After passing though customs, you will need to find a taxi or bus to get you to your hotel. Walking out of the terminal with luggage in hand is one of the most risky times for a traveler. Airports are becoming increasingly crowded, and that makes it easier for pick-pockets and thieves. Carry your documents and money in a safe pocket or zipped away in your carry-on bag.
Once at your hotel, make sure you know where every exit is on your floor in case of fire or other disaster. Know where the fire exit is to go down and the exit to go up to the roof. The disasterous hotel fire in 1986 at the DuPont Hotel in Pureto Rico showed that this may be critical information needed to survive.
To avoid attention when out wandering around the city, dress as the natives dress. Act like you know where you are going even if you don’t. Don’t wear jewlery, and use a cheap watch to keep track of time.
If you are in a country with a possible terrorist threat, vary your routine and routes to avoid repetition. Avoid publicity or association with others who may be terrorist targets. Also don’t let your office or hotel staff know your schedule or plans in advance. Your schedule should be known only to your family, those traveling with you and your client or host.
In countries where rioting is a problem, the safest action is to go away from the disturbance and stay indoors. If you are in the street when a shooting takes place, lie down immediatly and cover your head with your arms. Don’t get up untill the shooting stops. Then get away as fast as possile. If you are in your hotel room when the shooting starts, close the curtains and put the mattress or bed against the window. Turn out the lights and get out of the danger area.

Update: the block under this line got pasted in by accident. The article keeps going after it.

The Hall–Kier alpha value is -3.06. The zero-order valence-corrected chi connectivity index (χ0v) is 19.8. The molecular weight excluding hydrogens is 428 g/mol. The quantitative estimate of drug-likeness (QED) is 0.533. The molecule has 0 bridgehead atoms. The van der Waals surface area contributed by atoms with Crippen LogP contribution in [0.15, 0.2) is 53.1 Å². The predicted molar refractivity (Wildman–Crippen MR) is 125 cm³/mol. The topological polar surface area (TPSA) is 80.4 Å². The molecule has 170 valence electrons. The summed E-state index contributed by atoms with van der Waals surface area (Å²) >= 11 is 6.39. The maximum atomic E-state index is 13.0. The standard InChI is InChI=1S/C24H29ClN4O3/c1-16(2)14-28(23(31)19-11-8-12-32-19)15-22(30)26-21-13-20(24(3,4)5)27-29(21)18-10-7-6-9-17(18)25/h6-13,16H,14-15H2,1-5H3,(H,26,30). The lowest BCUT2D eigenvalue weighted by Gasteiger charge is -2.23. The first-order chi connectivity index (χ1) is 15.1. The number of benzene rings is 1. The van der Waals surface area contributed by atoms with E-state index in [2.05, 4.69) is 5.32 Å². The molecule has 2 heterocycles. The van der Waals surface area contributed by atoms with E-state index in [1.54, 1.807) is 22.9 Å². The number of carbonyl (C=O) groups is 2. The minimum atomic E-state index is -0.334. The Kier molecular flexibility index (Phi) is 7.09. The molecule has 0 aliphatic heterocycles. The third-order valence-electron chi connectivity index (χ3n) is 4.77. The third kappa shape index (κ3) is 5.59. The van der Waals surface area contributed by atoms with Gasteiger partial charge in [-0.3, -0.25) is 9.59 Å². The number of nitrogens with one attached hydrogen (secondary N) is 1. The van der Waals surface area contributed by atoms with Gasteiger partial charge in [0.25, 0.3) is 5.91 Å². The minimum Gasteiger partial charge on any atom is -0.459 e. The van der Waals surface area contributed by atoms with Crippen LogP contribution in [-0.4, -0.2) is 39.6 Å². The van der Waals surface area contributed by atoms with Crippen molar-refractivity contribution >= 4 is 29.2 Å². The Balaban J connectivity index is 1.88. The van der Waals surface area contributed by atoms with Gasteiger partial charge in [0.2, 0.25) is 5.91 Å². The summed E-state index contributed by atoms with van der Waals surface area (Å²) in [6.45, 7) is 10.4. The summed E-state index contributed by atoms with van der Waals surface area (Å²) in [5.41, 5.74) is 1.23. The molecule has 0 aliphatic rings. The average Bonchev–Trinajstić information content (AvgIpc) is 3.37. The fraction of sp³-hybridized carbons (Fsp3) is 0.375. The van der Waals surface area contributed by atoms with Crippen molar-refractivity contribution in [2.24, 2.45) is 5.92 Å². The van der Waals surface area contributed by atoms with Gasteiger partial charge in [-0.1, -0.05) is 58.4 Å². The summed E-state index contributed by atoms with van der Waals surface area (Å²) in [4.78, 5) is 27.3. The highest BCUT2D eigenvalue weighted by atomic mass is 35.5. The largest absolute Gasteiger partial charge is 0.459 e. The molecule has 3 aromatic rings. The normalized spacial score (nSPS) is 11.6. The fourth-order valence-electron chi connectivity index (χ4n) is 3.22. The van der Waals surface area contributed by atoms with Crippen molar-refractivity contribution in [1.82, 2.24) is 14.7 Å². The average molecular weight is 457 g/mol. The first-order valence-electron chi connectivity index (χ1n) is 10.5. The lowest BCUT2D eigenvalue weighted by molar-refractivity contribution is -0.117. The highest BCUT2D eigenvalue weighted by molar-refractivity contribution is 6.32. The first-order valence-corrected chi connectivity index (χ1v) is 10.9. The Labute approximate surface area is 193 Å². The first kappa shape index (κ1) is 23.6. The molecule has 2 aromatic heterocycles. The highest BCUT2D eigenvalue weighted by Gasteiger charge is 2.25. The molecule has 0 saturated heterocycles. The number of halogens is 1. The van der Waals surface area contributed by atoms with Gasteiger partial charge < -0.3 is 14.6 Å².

In a country with possible unrest it is wise to regester at the U.S. Embassy the first thing after arrival. The U.S. Embassy can provide limited help in certain emergency situations. Should you require medical assistance in a foreign country, a list of English speaking doctors can be obtained. New passports can be issued for $42.00 should yours become lost or stolen. The embassy will help locate missing Americans and can offer help in times of civil unrest and natural disaster.
Be carefull to avoid legal problems during your stay. In many countries there are certain things you should not photograph: bridges, military installations, public buildings, ect. Be aware of these restrictions. Avoid anything to do with illegal drugs including marijuana and cocaine. The State Dept reports that over 900 Americans were arrested in 1985 for violations of local narcotic laws. 70% of these arrests were in Jamaica, Mexico, and the Bahamas, the Dominican Republic, and West Germany.
If you are detained or arrested by the host country, ask to call your enbassy. If the situation looks bad and there are onlookers, throw a hand full of business cards and shout for everyone to report your problem to the U.S. Embassy. Under international conventions you have the right to call your embassy. Continue to politely request this right.
International travel offers a unique view of the world and the benefits and pleasures available should be sought after. A knowledgable and prepaired traveler recognizes that travel does pose some risks. Taking steps to reduce those risks will help make your trip more pleasurable and memorable.